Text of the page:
BOSTON – It’s important to keep in mind that it’s just two games into the experiment, but maybe, just maybe, rookie Peter Cehlarik is the answer to Boston’s season-long question of who can suitably play on David Krejci’s wing.
The strapping winger, 23, had himself another strong game Thursday night in a 5-2 win over the St. Louis Blues with an assist and a number of strong, detail-oriented plays that led to good things happening for Cehlarik, Krejci and Jake DeBrusk.
Certainly, the secondary assist on the first goal was good for the stat sheet, but it was his winning a battle along the boards in the second period that led to David Backes’ tying goal. He didn’t get any points out of it as both Krejci and Zdeno Chara touched the puck before Backes tipped it home while battling in front of the net, but none of that happens without the 6-foot-2 Cehlarik throwing his weight around.
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It’s the size and strength as a power forward that really separates him as a prospect from Ryan Donato, Anders Bjork and Danton Heinen, and it’s those same qualities that really make him a suitable fit for Krejci’s playmaking style. Combine that with the skill to put together a two-goal game as he did in his season debut Wednesday night in Philly, and the Bruins have an intriguing player to audition in the coming weeks and months as their missing top-6 winger.
“He’s done what we’ve asked and more," said Bruce Cassidy. "He finished the other night, a couple times, so we know he’s capable of offense. I just think he’s winning [battles] – even the Backes goal. It’s a 50/50 puck against a big body. He gets there first. Ties up, Krech [David Krejci] follows, and so now you’re winning puck battles. It’s a big part of hockey, to me. You can go through all of the X’s and O’s of every team and every system, but when you win puck battles, assuming you have good players, which we do, you’re going to make plays when you have it more.
“I give him a lot of credit for that. He’s at the top of the crease when that shot comes from Zee [Zdeno Chara]. We’ve been trying to instill some of those habits into some of our younger guys for a long time, to get there and stay there.
“He’s a bigger body and little more mature, so he can hold his ground, I guess, for a better term. Ryan Donato is trying to get there. He’s just not as strong on his skates as Peter right now, so we’re trying to encourage [Danton] Heinen when he’s in that role to get there. Jake [DeBrusk] gets there all the time with his foot speed. He’s got so much speed that sometimes he doesn’t stop there, like his tip chance.
Those are all things we’re trying to encourage. Those are power forward qualities, and [Anders] Bjork and them are not 6-3 guys, but that’s the new NHL. We’re trying to get them to hang around there as much as possible. Peter has that, scored from the top of the crease [against the Flyers] in that spot winning pucks, so he’s done a real nice job for us. It’s two games, so you try to temper it, but he’s done [well], he’s hit all those checklists, and he’s rewarding us offensively. It’s real nice to see.”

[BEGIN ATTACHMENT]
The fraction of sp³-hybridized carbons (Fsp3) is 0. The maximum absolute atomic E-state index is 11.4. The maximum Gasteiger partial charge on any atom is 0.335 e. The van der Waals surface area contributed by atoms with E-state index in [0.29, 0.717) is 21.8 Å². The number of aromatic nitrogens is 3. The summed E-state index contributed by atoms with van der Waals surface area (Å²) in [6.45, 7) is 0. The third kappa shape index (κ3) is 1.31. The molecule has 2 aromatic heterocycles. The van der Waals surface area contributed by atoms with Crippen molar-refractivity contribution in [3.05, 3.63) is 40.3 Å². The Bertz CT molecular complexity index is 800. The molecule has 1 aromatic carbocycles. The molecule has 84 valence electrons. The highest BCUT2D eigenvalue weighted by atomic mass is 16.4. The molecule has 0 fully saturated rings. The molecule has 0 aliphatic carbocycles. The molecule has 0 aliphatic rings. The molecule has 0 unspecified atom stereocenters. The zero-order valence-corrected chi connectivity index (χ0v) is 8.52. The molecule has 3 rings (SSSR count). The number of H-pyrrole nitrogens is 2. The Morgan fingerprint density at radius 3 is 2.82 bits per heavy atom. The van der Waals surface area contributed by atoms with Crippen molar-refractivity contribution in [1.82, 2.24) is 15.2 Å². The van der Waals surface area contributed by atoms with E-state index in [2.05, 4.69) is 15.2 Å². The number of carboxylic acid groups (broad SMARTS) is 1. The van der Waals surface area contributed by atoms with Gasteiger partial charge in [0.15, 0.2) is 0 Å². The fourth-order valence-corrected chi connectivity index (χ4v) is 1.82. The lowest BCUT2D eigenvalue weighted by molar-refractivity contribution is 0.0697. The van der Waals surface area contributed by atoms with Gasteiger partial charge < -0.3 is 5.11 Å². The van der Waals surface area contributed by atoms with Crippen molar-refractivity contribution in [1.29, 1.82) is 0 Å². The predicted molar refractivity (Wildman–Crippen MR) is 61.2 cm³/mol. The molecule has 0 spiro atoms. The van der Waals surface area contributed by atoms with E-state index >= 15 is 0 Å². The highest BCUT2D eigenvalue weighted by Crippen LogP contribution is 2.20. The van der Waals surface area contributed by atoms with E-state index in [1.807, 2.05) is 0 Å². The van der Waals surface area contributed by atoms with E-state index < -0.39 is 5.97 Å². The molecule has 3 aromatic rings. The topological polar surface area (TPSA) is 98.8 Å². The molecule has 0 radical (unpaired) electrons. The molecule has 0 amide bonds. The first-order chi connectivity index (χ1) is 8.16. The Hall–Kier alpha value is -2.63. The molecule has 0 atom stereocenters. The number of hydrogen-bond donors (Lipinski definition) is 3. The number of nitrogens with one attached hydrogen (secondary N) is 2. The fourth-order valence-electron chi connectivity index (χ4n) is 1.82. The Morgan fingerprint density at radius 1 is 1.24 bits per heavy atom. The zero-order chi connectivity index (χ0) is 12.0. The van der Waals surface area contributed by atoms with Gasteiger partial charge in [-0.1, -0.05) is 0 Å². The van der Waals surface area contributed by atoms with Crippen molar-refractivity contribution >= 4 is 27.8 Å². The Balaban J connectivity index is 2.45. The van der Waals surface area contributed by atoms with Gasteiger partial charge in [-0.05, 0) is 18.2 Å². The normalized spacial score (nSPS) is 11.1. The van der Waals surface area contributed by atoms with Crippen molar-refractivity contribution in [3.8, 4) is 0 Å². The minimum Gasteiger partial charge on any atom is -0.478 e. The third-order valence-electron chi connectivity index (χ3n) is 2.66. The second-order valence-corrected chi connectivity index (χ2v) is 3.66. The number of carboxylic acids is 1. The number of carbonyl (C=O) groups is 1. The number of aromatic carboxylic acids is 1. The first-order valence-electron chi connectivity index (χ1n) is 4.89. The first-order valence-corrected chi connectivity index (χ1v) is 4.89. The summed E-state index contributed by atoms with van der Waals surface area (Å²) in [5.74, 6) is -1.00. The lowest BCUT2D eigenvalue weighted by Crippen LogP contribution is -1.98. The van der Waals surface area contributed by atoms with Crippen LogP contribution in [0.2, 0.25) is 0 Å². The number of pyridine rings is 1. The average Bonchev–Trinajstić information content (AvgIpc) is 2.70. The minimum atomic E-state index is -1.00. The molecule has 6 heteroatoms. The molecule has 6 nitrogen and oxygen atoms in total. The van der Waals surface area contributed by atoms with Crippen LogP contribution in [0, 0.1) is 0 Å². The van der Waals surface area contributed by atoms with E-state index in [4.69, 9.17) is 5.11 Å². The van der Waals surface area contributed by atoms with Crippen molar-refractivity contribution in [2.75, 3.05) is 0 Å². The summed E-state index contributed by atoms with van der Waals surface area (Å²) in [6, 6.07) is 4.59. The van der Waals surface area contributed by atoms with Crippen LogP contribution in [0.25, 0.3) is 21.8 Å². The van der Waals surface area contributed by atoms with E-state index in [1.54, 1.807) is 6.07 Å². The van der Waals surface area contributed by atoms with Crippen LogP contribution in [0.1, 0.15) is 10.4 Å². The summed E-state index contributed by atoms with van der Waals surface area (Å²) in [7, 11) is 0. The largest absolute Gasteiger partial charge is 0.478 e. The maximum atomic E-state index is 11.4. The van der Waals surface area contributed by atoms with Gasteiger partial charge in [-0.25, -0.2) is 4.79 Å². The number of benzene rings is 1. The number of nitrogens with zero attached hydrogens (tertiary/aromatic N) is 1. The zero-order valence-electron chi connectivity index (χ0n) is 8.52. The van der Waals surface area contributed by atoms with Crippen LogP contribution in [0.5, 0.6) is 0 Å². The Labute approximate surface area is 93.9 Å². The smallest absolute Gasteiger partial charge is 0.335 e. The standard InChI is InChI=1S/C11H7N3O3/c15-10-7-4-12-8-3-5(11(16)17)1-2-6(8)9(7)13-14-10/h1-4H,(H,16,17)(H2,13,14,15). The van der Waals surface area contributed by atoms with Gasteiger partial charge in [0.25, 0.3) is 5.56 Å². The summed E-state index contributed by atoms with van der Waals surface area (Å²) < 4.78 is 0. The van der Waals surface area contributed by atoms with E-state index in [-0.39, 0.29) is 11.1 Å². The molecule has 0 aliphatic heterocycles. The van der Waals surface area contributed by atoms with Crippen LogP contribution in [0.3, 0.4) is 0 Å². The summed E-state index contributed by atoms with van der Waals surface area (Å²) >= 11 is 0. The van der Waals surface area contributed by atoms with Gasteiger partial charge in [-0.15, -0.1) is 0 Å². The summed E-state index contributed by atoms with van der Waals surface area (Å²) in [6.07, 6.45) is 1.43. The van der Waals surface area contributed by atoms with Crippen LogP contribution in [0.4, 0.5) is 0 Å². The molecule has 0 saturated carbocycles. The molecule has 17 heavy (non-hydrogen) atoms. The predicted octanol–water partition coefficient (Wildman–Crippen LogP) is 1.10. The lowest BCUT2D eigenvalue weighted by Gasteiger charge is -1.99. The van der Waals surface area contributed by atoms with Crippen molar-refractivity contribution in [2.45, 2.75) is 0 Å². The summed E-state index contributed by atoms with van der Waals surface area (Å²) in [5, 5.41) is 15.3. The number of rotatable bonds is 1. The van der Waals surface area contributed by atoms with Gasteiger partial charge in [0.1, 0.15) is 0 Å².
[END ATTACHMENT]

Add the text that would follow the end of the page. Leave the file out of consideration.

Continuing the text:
It was an interesting spot for Cehlarik on Thursday against the Blues on the second night of a back-to-back and a real challenge to his efforts at gaining consistency in the NHL. He was also head-to-head with one of the names, Brayden Schenn, that the Bruins will be in the market for at the trade deadline. Schenn wasn’t too shabby either. He led all players with seven registered hits and picked up an assist on one shift where he and Jaden Schwartz dominated Boston’s top line before setting up a Carl Gunnarsson goal.
But the deadline will play itself out more than a month from now one way or the other and Boston’s needs could change dramatically if they find an internal solution to their season-long top-6 forward problem. Cehlarik isn’t mean per se as a possible NHL power forward, but he is big, strong, offensively skilled and seems to be willing to do some of the dirty work that his fellow young B’s prospects aren’t quite able to do at this point.
Now, it’s about finding that consistency where he can contribute something every night as he’s done in each of his first two games, and help make Boston’s second line a nightly offensive threat that the Bruins will need against the good teams.
“I’ve been having fun out there. [I just want to] keep working out so I can stick around and be an NHL player,” said Cehlarik, who was actually skating the left wing with DeBrusk switching over to the right Thursday in what may become a set thing moving forward. “I’ve been feeling good. It’s a lot of fun to play with such great players, fun to play on the puck, and make good plays, and take care of our end as well. But I think we did that for the most part and [need to keep] burying the chances.
“[Doing the little things] is a huge part of it. And winning the battles is the first thing you have to do to be able to I guess stay and get the pucks and then try to make a play. If you want a puck, you have to win it.”
The Bruins have to hope that Cehlarik keeps having fun and keeps helping make the second line go after the organization ran through all kinds of options without a viable solution through the first half of the season. It’s way too early to anoint Cehlarik as another young player success story for the Bruins, but the early returns have been very good for a clearly defined need for the Black and Gold.
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